Friday March 22, 2019
Home Lead Story Google Opens ...

Google Opens New Office,Plans To Expand Itself In Berlin

Google's committed to transparency and clarity on what data is collected and how it's used.

0
//
Google, Berlin
Google CEO Sundar Pichai and Philipp Justus, Google Vice President for Central Europe and German-speaking Countries, chat behind a Google logo during the opening of a new Google office in Berlin, Germany, Jan. 22, 2019. VOA

American tech giant Google has opened a new office in Berlin that it says will give it the space to expand in the German capital.

CEO Sundar Pichai said Tuesday the space means Google could more than double the number of Berlin employees to 300. Google currently has 1,400 employees in Germany.

Pichai says “the city has long been a capital of culture and media. Now it’s also home to a fast-growing startup scene and an engine for innovation.”

Google, smart compose
The Google name is displayed outside the company’s office in London, Britain. VOA

Google has faced regulatory headwinds in Europe, and was fined 50 million euros ($57 million) Monday in France for alleged violations of European data privacy rules.

Also Read: New Policy by Google to Reveal Political Ad-spend in India

Google Central Europe vice president Philipp Justus didn’t directly address the fine, but said Google’s committed to transparency and clarity on what data is collected and how it’s used. (VOA)

Next Story

EU Fines Google $1.7 bn for Unfair Online Ad Rules

This meant that publishers were prohibited from placing any search adverts from competitors on their search results pages

0
Google, smart compose
The Google name is displayed outside the company's office in London, Britain. VOA

The European Union’s antitrust regulators on Wednesday fined Google 1.49 billion euros ($1.7 billion) for abusing its dominance in the online search market by blocking rivals.

Google has abused its market dominance by imposing a number of restrictive clauses in contracts with third-party websites which prevented Google’s rivals from placing their search adverts on these websites, the European Commission (EC) said in a statement.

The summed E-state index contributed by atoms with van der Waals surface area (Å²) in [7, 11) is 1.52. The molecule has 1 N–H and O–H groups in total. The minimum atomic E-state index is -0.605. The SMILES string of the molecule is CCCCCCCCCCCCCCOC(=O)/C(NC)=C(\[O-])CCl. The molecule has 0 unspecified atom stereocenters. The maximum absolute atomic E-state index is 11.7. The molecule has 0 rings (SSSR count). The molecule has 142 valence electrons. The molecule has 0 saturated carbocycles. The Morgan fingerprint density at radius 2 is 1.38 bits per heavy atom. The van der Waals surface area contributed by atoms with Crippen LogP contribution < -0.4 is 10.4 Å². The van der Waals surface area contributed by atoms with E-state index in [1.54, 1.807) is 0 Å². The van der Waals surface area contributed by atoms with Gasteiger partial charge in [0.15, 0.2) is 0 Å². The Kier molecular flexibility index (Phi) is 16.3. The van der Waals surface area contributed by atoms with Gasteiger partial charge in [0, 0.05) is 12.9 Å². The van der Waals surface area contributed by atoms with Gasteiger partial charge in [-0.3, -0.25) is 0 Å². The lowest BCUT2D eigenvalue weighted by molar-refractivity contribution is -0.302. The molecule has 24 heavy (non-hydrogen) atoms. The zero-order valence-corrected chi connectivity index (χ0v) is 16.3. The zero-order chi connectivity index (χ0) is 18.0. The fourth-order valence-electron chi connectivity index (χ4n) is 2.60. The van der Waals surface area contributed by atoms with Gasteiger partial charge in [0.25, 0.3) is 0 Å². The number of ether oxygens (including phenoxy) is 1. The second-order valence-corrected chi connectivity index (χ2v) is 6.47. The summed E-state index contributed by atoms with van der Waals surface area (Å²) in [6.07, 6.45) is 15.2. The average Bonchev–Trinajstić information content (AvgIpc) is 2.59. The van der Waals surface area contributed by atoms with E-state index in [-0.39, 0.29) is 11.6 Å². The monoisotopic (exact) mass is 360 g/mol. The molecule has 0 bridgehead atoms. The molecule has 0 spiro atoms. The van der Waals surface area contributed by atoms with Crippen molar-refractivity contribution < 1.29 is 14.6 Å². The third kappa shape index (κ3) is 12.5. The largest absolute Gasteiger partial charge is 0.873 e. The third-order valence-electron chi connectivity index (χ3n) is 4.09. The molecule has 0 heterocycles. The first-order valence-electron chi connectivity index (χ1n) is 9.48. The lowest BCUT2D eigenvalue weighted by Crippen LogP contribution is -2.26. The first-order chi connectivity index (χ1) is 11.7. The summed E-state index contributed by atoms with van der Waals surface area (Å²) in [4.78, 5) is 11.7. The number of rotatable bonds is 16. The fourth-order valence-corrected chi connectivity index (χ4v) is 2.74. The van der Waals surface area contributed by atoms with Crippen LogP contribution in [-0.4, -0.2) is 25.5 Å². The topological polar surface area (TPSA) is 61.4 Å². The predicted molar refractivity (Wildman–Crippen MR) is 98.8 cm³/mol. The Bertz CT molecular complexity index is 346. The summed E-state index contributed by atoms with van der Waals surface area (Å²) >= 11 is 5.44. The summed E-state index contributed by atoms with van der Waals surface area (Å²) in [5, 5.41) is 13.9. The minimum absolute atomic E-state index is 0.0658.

“Today the Commission has fined Google 1.49 billion euros for illegal misuse of its dominant position in the market for the brokering of online search adverts,” EC Commissioner Margrethe Vestager said.

It is the third EU fine for Google in just two years.

“Google has cemented its dominance in online search adverts and shielded itself from competitive pressure by imposing anti-competitive contractual restrictions on third-party websites. This is illegal under EU antitrust rules,” Vestager said.

The Commission said the fine which is equivalent to 1.29 per cent of Google’s turnover in 2018 takes account of the duration and gravity of the infringement.

“The misconduct lasted over 10 years and denied other companies the possibility to compete on the merits and to innovate – and consumers the benefits of competition,” Vestager said.

Websites such as newspaper websites, blogs or travel sites aggregators often have a search function embedded.

google Politicals ads
Google CEO Sundar Pichai speaks at the Google I/O conference in Mountain View, California.

When a user searches using this search function, the website delivers both search results and search adverts, which appear alongside the search result.

Through AdSense for Search, Google provides these search adverts to owners of “publisher” websites.

Google is an intermediary, like an advertising broker, between advertisers and website owners that want to profit from the space around their search results pages.

Therefore, AdSense for Search works as an online search advertising intermediation platform.

Also Read- Samsung to Launch its First 5G Smartphone in Market in April

Google was by far the strongest player in online search advertising intermediation in the European Economic Area (EEA), with a market share above 70 per cent from 2006 to 2016.

Google’s provision of online search advertising intermediation services to the most commercially important publishers took place via agreements that were individually negotiated.

The Commission reviewed hundreds of such agreements in the course of its investigation and found that starting in 2006, Google included exclusivity clauses in its contracts.

This meant that publishers were prohibited from placing any search adverts from competitors on their search results pages, the European Commission said. (IANS)